Then there is what trans people call t4t sexuality, the attraction of trans people for each other. Neither heterosexual nor homosexual, trans for trans attraction is almost a metasexuality: a sexual attraction to sex, a gendered attraction to gender. Trans sexuality raises the stakes, or perhaps increases the order of sexual relations organized along the homo/hetero border, in the sense of raising the terms to the second, or third, or nth, power.
Thematically speaking, on the rare occasions when t4t eroticism is pulled inside the framework of plot, it takes the form of creatures that are very like humans, as like a woman as I am, but are not human: sea creatures (The Shape of Water), robots (Ex Machina) and, perhaps above all, hot blonde alien tranny sluts (Sally Solomon in Third Rock From the Sun; the Martian Girl from Mars Attacks!; Natasha Henstridge in Species; Scarlett Johansson in Under the Skin . . .).
This is Lisa Marie, playing the otherwise nameless Martian Girl whose appearance in Tim Burton’s 1996 alien invasion disaster comedy arrests the generic montage that different characters from across America responding to the appearance of flying saucers, to deliver the movie’s first—and, it turns out, last—narrative set-piece, a continuous narrative that lasts from the Girl’s appearance outside the Capitol Building in Washington, DC, through a sexual encounter with the White House Press Secretary Jerry Ross (Martin Short), to her murder of Ross, attempted assassination of the President, and her death at the hands of his Secret Service bodyguards. The Girl’s arrival marks the beginning of a full-scale invasion of Earth, but she herself is sacrificed.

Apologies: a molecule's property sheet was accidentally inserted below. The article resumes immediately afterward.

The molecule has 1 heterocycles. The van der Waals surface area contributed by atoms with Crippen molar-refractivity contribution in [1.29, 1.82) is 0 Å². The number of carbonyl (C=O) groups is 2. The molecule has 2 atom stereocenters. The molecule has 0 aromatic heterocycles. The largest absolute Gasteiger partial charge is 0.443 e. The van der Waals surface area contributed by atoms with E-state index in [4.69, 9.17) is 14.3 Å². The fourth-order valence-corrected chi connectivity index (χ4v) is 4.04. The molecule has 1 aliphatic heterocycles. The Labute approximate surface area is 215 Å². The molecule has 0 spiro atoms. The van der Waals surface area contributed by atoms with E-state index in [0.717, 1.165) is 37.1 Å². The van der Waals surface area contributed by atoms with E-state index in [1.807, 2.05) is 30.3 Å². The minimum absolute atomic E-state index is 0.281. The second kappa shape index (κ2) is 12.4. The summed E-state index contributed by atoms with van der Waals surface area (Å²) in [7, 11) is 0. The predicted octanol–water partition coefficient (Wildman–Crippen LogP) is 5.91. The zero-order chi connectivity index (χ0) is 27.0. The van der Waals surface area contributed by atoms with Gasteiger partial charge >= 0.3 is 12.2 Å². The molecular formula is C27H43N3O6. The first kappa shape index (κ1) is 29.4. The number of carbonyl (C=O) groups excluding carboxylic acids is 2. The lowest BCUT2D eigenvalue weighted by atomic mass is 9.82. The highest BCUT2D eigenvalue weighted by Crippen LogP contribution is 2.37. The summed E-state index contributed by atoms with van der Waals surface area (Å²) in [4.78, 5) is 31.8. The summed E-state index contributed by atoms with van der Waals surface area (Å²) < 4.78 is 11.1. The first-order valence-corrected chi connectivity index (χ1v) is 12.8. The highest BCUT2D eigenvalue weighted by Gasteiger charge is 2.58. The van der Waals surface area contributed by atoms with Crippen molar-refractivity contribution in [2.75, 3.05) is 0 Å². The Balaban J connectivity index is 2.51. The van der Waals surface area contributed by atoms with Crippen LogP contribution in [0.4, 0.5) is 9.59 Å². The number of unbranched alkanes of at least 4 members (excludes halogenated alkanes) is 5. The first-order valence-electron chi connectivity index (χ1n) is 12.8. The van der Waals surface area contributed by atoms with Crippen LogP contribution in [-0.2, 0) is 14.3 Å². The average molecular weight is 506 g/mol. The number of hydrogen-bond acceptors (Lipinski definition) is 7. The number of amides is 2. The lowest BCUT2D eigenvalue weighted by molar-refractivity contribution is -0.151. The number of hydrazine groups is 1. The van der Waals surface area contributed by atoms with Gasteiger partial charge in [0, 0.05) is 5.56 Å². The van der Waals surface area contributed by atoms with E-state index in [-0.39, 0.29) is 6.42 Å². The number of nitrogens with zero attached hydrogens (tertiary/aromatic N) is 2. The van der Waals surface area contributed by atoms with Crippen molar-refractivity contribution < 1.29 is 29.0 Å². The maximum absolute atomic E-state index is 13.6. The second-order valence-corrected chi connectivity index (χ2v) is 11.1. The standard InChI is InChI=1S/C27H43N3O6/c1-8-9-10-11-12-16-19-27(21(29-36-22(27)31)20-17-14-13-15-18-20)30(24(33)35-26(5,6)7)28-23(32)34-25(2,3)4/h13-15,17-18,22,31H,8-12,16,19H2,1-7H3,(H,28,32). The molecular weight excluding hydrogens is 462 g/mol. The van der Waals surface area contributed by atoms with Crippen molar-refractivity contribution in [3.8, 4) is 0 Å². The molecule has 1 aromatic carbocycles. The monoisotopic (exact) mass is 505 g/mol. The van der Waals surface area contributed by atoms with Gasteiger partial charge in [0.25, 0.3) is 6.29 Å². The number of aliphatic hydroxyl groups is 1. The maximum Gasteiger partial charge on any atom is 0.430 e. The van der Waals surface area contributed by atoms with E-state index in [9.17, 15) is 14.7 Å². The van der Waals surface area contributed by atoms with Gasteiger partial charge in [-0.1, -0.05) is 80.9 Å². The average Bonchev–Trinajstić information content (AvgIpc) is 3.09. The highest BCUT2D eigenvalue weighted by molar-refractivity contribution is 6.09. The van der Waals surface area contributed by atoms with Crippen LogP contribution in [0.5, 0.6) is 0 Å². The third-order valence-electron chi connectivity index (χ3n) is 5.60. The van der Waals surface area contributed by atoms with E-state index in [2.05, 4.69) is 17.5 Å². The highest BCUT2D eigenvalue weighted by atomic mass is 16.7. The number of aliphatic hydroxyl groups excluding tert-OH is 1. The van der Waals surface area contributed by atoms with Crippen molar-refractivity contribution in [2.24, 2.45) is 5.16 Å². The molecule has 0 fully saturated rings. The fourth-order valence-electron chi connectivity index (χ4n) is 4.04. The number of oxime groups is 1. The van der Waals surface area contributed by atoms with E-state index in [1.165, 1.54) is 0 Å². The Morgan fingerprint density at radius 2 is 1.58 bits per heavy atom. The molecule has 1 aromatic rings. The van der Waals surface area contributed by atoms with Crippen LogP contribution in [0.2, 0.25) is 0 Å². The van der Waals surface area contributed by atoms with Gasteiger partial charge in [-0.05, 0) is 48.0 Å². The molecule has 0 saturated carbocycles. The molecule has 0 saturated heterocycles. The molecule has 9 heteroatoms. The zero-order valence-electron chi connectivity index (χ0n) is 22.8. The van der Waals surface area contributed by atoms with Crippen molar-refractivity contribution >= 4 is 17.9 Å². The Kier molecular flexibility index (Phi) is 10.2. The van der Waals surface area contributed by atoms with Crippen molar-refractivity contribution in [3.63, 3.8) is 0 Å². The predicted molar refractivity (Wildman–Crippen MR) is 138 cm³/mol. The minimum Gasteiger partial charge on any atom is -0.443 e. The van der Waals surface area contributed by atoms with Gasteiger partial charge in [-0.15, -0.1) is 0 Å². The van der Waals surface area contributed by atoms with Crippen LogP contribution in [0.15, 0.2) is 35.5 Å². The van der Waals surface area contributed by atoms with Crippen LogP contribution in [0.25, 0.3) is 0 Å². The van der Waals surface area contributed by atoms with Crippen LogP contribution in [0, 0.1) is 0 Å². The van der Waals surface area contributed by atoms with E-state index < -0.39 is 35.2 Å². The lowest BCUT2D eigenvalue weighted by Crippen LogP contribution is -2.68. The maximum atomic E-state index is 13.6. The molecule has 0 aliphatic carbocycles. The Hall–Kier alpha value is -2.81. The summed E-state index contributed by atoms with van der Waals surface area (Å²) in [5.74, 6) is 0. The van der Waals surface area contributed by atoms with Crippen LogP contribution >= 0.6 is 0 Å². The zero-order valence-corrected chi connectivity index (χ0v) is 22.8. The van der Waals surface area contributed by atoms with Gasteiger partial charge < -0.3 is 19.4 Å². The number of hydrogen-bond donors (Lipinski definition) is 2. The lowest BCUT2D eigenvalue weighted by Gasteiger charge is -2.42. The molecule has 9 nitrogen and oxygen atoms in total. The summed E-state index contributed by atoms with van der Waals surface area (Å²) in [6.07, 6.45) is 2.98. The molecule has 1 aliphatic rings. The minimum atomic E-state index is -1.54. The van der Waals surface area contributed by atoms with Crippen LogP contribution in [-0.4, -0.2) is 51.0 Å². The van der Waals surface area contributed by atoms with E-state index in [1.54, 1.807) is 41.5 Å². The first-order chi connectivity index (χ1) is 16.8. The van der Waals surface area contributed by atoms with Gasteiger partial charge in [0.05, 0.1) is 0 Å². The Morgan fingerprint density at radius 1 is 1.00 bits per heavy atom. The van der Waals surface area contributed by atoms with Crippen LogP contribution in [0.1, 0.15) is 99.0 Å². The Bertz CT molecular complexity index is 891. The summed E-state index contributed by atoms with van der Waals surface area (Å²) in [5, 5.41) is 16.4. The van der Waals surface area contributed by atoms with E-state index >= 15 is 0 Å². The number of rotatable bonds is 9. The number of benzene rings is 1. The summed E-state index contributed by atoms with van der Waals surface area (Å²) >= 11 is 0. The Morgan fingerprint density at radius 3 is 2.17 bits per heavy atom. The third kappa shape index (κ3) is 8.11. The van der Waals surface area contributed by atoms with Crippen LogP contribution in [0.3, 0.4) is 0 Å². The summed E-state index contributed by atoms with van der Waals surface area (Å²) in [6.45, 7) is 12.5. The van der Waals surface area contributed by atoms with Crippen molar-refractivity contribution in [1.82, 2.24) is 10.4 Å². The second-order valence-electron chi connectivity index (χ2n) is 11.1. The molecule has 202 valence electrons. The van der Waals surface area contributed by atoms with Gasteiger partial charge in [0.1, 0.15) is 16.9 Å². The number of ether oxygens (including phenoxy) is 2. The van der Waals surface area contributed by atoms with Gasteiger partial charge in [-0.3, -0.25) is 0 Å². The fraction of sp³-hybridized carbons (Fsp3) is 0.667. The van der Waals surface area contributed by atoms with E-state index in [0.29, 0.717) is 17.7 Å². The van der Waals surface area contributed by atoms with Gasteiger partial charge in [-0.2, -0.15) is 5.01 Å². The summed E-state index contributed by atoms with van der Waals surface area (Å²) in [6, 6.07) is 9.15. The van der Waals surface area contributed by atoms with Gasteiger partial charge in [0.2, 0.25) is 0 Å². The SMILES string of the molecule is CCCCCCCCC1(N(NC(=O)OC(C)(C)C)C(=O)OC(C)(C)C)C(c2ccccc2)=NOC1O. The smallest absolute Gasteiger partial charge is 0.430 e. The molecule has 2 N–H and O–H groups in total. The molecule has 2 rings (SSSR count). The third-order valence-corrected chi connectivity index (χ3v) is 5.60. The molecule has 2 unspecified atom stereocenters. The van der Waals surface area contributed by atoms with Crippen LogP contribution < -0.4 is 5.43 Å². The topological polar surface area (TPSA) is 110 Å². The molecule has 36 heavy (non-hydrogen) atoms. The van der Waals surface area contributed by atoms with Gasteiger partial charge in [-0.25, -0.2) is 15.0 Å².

She is not a real Girl, though there is no other word for her. Her hyperfeminine face and figure, her ghostly, back-up singer gait, and her beehive-sized beehive blonde hair notwithstanding, underneath this flesh suit is a skinny little green goblin, possessed of the same swivel eyes and shrubby green brain as every other Martian. But to Jerry Ross, she is indistinguishable from the hot, flashy sex workers he talked to earlier in the movie—non-transsexual women costumed like drag queens—and his proposition of her follows the same sleazy, almost likable, rhythm.
Jerry, we have to assume, is what trans women sometimes call “a chaser”: He believes he has found just another trans woman he can pay to fuck, but what he doesn’t realize is that the transness of this woman will end his world, end his life. He has fundamentally misunderstood her transness as parodic femininity, whereas we, the viewers, know that the Girl—pure, unrestrainable femme will—is pursuing with irrepressible momentum the only goal that pure femme will ever pursue: I’m going to kill the motherfucking President of the United States of America.